It seems that common courtesy is just not very common.

I am not yearning for some romanticized, yesteryear version of politeness that only exists in aging imaginations. I’m talking about the overt, socially acceptable public ugliness that has exploded in recent years.

One doesn’t need Dick Tracy or Sherlock Holmes to see this behavior being modeled after the harsh and often fact-less political rhetoric that has triumphed.

Petty name-calling, threats of harm as well as racist undertones and overtones have fueled an overall sense of license for acts that otherwise would be considered inappropriate and condemned. Instead, ugliness and even violence get cheered on as justified.

Even many of those not participating in the most public and harshest versions of self-indulgence and fear-based hostilities seem to embrace the idea that treating other persons respectfully is unimportant. This is especially true when those with unacknowledged privilege treat those unlike them as threats.

While courtesy is not a distinctly Christian practice, showing basic consideration of others is easily extractable from the teachings of Jesus. If Jesus said and showed anything, it is that all of humanity is of equal value and to be treated with love, grace and mercy.

One cannot love a broadly-defined neighbor as oneself — which Jesus said is half of everything God wants us to be and do — without giving them respect and care.

Often Jesus’ emphasis was specifically focused on providing sensitive and active responses to those who are most vulnerable or in greatest need. Being courteous and kind is at the heart of doing unto others as one wants done to oneself.

Some of this basic, respectful behavior is rooted in the “don’ts” of not demeaning others or not projecting blame on the innocent or not misspeaking of someone when the truth is readily available. The weapons of lying, cheating and ridicule can and should be laid aside.

One way to check our own propensity for selfishness, defensiveness and insensitivity toward others is to take note of our simple, daily behaviors. To what degree do we routinely act in ways that are considerate of others?

My longtime friend Andrew Stone, a high school guidance counselor, posted in social media some brief recommendations recently. He deemed this advice a “graduation speech,” but it’s applicable to all.

Among the routine behaviors of consideration, he counseled: Always return the shopping cart; tip generously every time; hand your money to the cashier rather than throw it on the counter; and don’t hit the car parked next to you with your door.

The one which I think shows the true heart of a person, he advised: Go out of your way to be nice to people in the service industry. Nothing gets my blood boiling like watching customers treat service personnel disrespectfully.

Staff shortages throughout the hospitality industry reveal both a history of mistreatment in many cases as well as their value to our frequent, often daily, experiences. These are people — not our servants.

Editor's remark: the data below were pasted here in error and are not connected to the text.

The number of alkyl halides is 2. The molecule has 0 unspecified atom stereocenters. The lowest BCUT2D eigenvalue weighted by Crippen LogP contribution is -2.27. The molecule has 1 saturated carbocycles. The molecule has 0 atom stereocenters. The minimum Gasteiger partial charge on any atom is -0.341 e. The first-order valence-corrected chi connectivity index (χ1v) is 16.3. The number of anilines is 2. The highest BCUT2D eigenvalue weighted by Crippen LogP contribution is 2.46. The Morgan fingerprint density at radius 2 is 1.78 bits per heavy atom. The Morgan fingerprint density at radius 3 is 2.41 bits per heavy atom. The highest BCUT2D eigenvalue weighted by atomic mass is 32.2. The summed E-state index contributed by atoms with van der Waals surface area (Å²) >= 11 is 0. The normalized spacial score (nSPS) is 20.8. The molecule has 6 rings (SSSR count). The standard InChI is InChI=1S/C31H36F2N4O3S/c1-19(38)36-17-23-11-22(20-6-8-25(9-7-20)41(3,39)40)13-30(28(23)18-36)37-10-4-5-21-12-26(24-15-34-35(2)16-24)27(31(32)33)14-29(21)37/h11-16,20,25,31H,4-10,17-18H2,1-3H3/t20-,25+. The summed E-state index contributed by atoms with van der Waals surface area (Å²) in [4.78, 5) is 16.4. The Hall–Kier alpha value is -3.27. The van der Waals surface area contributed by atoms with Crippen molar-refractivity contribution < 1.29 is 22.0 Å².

This includes hotel housekeeping staff who can use the generous tip we leave behind more than we can.

The roadway is another place where some of us (I confess to impatience here.) need to be more considerate. Andrew recommends learning the rules of a four-way stop, and then abiding by them.

He notes, “It’s not a race.” And, I must add, we now have a growing number of traffic circles to navigate.

These are really just ways to be human. But they align with being human as Jesus taught and lived — with an orientation toward common good over personal advancement at the expense of others.

My friend Andrew concluded with, “Follow your heart, always.” However, we must ensure that our hearts are “right” with an orientation toward offering grace and love in the same ways we want to receive them.

There are appropriate times and places for confronting evil, calling out destructive forces and countering falsehoods that bring harm to vulnerable people. Doing such is not unkind. But neither does it negate our need to respect others.

“Little acts of kindness” can be underrated. Because not doing these things (or doing the opposite) send a larger message and reveal a broader reality of self-absorption which is at the heart of the biblical concept of sin.

It’s unconvincing to claim a commitment to a loving and generous God when one’s attitudes and actions are not loving and generous. Such poor behavior within Americanized Christianity conveys a deity who is not loving and generous, but angry, exclusive and petty.

Most of us were taught in childhood to “Be ye kind one to another” (Ephesians 4:32 KJV). Such courtesies don’t expire with age.

As Glen Campbell sang in a 1969 crossover hit: “The kindness that you show every day will help someone along their way.”

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